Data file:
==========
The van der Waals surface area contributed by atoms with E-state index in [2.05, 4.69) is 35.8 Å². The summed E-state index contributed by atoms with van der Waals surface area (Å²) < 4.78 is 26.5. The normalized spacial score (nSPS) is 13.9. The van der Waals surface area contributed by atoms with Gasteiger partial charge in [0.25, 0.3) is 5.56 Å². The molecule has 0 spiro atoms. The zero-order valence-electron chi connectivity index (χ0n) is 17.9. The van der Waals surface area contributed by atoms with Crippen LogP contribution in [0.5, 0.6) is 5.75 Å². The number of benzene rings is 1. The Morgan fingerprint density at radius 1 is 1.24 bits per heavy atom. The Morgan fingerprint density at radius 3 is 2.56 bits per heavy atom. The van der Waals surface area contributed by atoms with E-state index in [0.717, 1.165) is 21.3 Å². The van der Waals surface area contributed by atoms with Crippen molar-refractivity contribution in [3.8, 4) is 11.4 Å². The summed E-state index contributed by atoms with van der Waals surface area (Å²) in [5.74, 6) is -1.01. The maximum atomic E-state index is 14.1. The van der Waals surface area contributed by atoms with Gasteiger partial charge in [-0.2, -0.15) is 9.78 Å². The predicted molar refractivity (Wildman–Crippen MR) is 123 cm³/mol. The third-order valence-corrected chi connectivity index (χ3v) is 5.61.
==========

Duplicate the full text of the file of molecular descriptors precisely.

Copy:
The van der Waals surface area contributed by atoms with E-state index in [2.05, 4.69) is 35.8 Å². The summed E-state index contributed by atoms with van der Waals surface area (Å²) < 4.78 is 26.5. The normalized spacial score (nSPS) is 13.9. The van der Waals surface area contributed by atoms with Gasteiger partial charge in [0.25, 0.3) is 5.56 Å². The molecule has 0 spiro atoms. The zero-order valence-electron chi connectivity index (χ0n) is 17.9. The van der Waals surface area contributed by atoms with Crippen LogP contribution in [0.5, 0.6) is 5.75 Å². The number of benzene rings is 1. The Morgan fingerprint density at radius 1 is 1.24 bits per heavy atom. The Morgan fingerprint density at radius 3 is 2.56 bits per heavy atom. The van der Waals surface area contributed by atoms with E-state index in [0.717, 1.165) is 21.3 Å². The van der Waals surface area contributed by atoms with Crippen molar-refractivity contribution in [3.8, 4) is 11.4 Å². The summed E-state index contributed by atoms with van der Waals surface area (Å²) in [5.74, 6) is -1.01. The maximum atomic E-state index is 14.1. The van der Waals surface area contributed by atoms with Gasteiger partial charge in [-0.2, -0.15) is 9.78 Å². The predicted molar refractivity (Wildman–Crippen MR) is 123 cm³/mol. The third-order valence-corrected chi connectivity index (χ3v) is 5.61.